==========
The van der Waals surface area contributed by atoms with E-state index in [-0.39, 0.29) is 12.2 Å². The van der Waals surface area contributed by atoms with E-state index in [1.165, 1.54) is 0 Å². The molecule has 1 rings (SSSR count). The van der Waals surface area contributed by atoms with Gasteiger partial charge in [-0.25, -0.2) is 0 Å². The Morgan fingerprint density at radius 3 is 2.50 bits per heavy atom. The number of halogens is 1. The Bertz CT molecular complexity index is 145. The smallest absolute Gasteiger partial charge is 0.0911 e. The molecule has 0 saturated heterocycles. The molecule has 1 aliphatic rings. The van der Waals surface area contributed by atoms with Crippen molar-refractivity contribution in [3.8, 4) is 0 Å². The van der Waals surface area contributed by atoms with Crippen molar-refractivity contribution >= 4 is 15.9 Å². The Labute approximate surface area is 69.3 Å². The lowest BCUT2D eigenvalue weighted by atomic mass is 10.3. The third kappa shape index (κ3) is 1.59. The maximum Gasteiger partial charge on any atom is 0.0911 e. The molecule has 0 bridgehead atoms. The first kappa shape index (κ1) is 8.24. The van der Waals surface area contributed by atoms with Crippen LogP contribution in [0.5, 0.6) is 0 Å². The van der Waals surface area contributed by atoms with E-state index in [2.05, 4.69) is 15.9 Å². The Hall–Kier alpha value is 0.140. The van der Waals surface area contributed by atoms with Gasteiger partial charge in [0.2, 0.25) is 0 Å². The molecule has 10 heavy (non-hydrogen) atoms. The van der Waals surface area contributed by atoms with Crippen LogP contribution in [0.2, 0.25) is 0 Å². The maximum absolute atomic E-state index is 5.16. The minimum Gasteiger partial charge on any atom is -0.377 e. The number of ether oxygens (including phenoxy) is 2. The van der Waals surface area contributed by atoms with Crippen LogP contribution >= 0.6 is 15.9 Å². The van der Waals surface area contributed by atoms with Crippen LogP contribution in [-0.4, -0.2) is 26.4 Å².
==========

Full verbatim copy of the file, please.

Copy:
The van der Waals surface area contributed by atoms with E-state index in [-0.39, 0.29) is 12.2 Å². The van der Waals surface area contributed by atoms with E-state index in [1.165, 1.54) is 0 Å². The molecule has 1 rings (SSSR count). The van der Waals surface area contributed by atoms with Gasteiger partial charge in [-0.25, -0.2) is 0 Å². The Morgan fingerprint density at radius 3 is 2.50 bits per heavy atom. The number of halogens is 1. The Bertz CT molecular complexity index is 145. The smallest absolute Gasteiger partial charge is 0.0911 e. The molecule has 0 saturated heterocycles. The molecule has 1 aliphatic rings. The van der Waals surface area contributed by atoms with Crippen molar-refractivity contribution in [3.8, 4) is 0 Å². The van der Waals surface area contributed by atoms with Crippen molar-refractivity contribution >= 4 is 15.9 Å². The Labute approximate surface area is 69.3 Å². The lowest BCUT2D eigenvalue weighted by atomic mass is 10.3. The third kappa shape index (κ3) is 1.59. The maximum Gasteiger partial charge on any atom is 0.0911 e. The molecule has 0 bridgehead atoms. The first kappa shape index (κ1) is 8.24. The van der Waals surface area contributed by atoms with Crippen LogP contribution in [0.5, 0.6) is 0 Å². The van der Waals surface area contributed by atoms with E-state index in [2.05, 4.69) is 15.9 Å². The Hall–Kier alpha value is 0.140. The van der Waals surface area contributed by atoms with Gasteiger partial charge in [0.2, 0.25) is 0 Å². The molecule has 10 heavy (non-hydrogen) atoms. The van der Waals surface area contributed by atoms with Crippen LogP contribution in [0.2, 0.25) is 0 Å². The maximum absolute atomic E-state index is 5.16. The minimum Gasteiger partial charge on any atom is -0.377 e. The number of ether oxygens (including phenoxy) is 2. The van der Waals surface area contributed by atoms with Crippen LogP contribution >= 0.6 is 15.9 Å². The van der Waals surface area contributed by atoms with Crippen LogP contribution in [-0.4, -0.2) is 26.4 Å².